The ill-fated Death of Escobar album, circa 2001, was to, after the Nastradamus disaster, once more solidify Nas' position in the game, much in the same way Stillmatic eventually did. Obviously, it never came to be. Moreover, whatever tracklisting has been distributed online is fake. However, we can peg a couple unreleased songs recorded from the time as having been meant for that lost album; Tales from the Hood being one. From its suspenseful beat to its menacing hook, and three verses of pure macabre, Tales from the Hood is essential Nas. Having been broken into different chapters, each its own separate story, chapter one first showcases Nas' attention to detail, as everything from haircuts to the dress of the hood's canines are effectively described. Chapter two then demonstrates Nas gift for an intricate rhyme structure, as he weaves the story's plot along a series of double and internal rhymes:

I'm gonna help you nigga, 'cause I see evil's calling you
Sick thoughts make you wanna take ki's from other balling crews
Top of the world's all he views
A puff of weed, nothing but greed
Don't live by the rules
Saving the best for last, the song's third verse epitomizes Nas ability to tap into the dark recesses of his imagination. Experimenting with a kind of expressionism, the ominous moral story Nas unfolds concerns a man haunted by his own fatal actions, "[he] escapes the scene, but he couldn't escape the dreams of how the kid fell when bullets made it too late to scream." Not only can we picture the physical death detailed here, but, as Nas continues, we see, like some ghost stalking in the woods, or a spirit looming overhead, the emotional mind state of the character, so gripped by his past, put on vivid display. Nas then ends this scene on the edge of sanity as only he can.

Nas: Tales From The Hood
Nas: Wanna Play (Rough)

Sunday, August 13, 2006

Deja Vu

Plans for a Cuban Linx 2 have been on the table for some time now. Subsequently, that people have again taken interest in a new Raekwon album, after Immobilarity and The Lex Diamond Story both sunk like the heaviest stones in a sea of indifference, is really proof of the power of the name Cuban Linx. In many ways, it seems like whatever attention has grown out of talks of a sequel really stem from the 90's New York Hip-Hop crowd wanting a return to the RZA-led, sample-heavy coke lyricism that inspired heads over a decade ago, back when Wu was in their prime, the city was still winning, and Ghost, Nas, and Rae had the best product on the block. While all three MC's are still around, that line from Verbal Intercourse especially represents a time when they were each a reputable force, more than just a mere presence in the game. Appropriately enough, with all the talks of a CL 2, question / hopes of a Verbal Intercourse 2 have followed close by. Beyond RZA turning The Emotions If You Think into a genius moment of "how the hell did he . . ." and the chemistry shared between the trio, a return to his Escobar style would give many a reminder of the vintage Nas that propelled "through the lights, cameras, and action, glamour, glitters, and gold" to all-time quotable territory.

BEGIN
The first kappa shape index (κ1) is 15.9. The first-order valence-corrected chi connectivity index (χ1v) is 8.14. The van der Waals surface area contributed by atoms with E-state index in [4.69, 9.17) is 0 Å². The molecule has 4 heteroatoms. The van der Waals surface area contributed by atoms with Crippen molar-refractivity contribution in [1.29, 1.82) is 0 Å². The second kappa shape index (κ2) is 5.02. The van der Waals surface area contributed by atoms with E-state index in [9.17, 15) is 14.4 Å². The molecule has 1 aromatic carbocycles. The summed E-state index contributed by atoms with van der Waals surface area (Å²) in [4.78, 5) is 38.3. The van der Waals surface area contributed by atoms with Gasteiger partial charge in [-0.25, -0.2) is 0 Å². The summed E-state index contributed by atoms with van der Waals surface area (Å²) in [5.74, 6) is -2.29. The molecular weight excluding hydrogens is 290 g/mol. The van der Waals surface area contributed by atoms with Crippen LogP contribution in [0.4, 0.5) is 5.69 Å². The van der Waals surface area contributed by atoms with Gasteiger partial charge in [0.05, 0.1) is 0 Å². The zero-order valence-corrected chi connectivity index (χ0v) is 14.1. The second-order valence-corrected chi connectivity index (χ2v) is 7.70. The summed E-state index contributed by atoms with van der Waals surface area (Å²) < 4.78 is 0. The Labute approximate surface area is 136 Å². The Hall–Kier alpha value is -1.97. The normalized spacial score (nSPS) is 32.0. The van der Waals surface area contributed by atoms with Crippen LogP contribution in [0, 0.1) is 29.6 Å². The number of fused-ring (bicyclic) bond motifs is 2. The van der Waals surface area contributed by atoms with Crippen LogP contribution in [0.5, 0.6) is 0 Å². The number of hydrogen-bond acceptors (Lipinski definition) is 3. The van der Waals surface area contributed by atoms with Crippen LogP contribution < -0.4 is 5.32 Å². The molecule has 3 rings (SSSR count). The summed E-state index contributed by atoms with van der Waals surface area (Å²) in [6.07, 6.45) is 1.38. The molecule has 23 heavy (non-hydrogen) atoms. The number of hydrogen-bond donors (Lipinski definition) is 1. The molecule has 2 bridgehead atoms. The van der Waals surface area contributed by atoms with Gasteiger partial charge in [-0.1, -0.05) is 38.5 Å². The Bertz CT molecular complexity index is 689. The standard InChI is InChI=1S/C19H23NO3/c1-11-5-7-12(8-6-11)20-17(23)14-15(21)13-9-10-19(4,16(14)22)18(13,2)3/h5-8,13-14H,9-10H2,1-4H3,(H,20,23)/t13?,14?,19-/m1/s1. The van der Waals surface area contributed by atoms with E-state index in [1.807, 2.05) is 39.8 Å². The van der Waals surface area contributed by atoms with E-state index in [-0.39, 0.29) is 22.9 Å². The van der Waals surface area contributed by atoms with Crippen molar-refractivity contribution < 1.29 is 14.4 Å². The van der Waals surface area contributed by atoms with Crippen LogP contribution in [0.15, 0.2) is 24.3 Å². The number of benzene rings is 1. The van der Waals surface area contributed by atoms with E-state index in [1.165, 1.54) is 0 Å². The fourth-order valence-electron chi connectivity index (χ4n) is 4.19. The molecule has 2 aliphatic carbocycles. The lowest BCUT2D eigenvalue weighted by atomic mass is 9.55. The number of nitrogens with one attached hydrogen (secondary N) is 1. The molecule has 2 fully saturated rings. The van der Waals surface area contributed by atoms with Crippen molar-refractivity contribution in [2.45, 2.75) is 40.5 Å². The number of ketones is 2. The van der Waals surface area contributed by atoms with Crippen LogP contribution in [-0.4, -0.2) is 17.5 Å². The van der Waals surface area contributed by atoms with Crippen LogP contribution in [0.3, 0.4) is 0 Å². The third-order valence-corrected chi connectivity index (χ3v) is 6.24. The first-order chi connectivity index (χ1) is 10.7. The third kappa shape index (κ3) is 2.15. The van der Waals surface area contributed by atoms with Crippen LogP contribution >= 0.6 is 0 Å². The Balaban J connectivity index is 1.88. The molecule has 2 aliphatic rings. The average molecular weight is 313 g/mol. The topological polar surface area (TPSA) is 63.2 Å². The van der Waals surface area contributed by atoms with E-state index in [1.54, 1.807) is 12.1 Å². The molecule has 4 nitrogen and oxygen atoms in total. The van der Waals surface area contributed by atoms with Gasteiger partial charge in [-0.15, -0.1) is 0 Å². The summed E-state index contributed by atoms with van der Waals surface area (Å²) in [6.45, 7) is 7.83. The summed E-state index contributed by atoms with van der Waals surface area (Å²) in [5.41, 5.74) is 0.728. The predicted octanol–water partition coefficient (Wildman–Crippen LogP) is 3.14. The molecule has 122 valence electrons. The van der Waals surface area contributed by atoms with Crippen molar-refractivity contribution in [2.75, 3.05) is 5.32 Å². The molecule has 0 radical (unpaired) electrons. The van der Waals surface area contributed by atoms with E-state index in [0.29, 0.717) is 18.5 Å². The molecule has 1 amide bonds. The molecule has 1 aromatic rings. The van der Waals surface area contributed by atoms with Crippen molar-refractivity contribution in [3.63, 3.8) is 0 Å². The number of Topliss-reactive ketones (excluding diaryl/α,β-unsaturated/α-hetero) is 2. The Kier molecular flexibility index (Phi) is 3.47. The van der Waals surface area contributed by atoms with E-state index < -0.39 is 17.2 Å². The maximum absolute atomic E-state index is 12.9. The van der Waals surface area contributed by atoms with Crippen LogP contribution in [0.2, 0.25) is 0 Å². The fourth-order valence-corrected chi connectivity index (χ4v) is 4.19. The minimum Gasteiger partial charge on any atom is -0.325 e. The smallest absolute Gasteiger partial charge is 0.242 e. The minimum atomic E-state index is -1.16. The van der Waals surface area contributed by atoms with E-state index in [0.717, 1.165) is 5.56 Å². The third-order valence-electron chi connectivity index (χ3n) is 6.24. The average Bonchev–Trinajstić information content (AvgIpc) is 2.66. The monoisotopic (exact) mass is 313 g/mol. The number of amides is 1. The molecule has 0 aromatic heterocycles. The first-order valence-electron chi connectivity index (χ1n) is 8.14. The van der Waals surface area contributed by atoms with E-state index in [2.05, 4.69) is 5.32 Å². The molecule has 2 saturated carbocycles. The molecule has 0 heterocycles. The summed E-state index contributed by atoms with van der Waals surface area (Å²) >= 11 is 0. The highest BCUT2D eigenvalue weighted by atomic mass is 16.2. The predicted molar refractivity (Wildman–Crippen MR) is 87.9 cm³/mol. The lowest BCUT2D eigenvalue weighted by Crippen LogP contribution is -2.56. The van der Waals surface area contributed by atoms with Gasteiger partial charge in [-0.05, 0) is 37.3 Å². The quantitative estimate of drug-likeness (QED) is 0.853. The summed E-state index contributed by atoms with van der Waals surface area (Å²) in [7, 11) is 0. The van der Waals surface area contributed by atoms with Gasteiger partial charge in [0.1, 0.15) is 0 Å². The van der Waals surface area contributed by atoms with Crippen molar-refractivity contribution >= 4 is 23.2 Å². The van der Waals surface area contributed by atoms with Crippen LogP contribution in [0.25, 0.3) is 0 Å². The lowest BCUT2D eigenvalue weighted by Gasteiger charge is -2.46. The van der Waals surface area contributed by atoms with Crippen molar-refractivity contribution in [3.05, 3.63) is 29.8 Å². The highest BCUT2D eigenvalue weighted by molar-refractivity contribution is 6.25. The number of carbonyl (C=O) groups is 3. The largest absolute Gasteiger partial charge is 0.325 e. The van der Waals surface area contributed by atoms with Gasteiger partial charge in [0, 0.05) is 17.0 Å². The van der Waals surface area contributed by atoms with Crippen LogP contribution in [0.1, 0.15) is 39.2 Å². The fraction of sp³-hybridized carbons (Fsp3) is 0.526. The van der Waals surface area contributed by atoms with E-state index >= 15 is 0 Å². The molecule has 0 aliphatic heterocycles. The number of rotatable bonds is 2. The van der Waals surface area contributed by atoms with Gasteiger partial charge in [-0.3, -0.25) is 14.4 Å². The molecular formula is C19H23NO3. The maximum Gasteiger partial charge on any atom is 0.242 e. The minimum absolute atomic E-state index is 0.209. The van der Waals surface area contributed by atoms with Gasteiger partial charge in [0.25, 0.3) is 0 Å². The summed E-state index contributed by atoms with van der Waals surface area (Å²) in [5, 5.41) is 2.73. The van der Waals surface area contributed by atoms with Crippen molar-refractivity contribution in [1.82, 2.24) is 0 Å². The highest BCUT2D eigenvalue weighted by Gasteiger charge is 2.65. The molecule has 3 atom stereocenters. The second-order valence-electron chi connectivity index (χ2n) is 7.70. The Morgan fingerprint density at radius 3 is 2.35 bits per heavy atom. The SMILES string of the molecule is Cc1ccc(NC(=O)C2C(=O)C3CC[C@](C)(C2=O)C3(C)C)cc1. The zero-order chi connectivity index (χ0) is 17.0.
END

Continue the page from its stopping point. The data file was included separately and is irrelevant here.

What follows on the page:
Receiving specific honor in The Source and establishing itself as one of the greatest verses ever put down on record, Nas' go on Verbal Intercourse remains a high mark in Hip-Hop lyricism. The verse, in a scant forty-five seconds, manages to encapsulate a lifetime of observation. It's Nas back in stoop philosopher form, capturing the mind state of the street soldier, these prisoners of a multi-faceted war, and the beast right behind them all. Nas' reference to this character of "the beast" harkens back to Memory Lane and Illmatic's Rotten Apple depictions of the city, once more shrouding the scene in a mythic-like cover. But beyond the keen narration or structure of his rhymes, Nas shines simply in the unique way he's able to phrase his thoughts, "the beast'll rise like yeast . . . trick my Wisdom with the system that imprisoned my son . . . things I do is real, it never haunts me . . . props is a true thug's wife . . . from the womb to the tomb, presume the unpredictable -- guns salute life, rapidly, that's the ritual." Fitted with a highly poeticized speech, Verbal Intercourse exemplifies Nas' gift as a storyteller with a maturation to his words often reaching beyond his years.

However, as timeless as this verse has become, according to Raekwon, in XXL's Making of Cuban Linx special, it was not the only one Nas tried out in the studio, "he had already went through three or four rhymes, and he couldn't really see which one he wanted it to be. But I heard it. Once it came out his mouth, I was like, 'that's it.'" While it has never been specifically confirmed, we can safely assume that those other rhymes Nas was going through would show up on the unreleased Deja Vu. Deja Vu, a lost tape fans have replayed over and over despite poor quality or J-Love drops, begins, with only slight modifications, just as Verbal Intercourse did, "through the lights, cameras, and action." However, it's all uncharted land after that first verse. (On the similarly-lost Goodfellas, Nas again reused a portion of this unreleased rap.) From its depressed piano-led beat to its simple but memorable hook, Deja Vu has established itself as arguably the greatest unreleased Nas song. Two verses of near or equal stature to Verbal Intercourse don't hurt either.

Blunts, thugs, and alcohol, what a mixture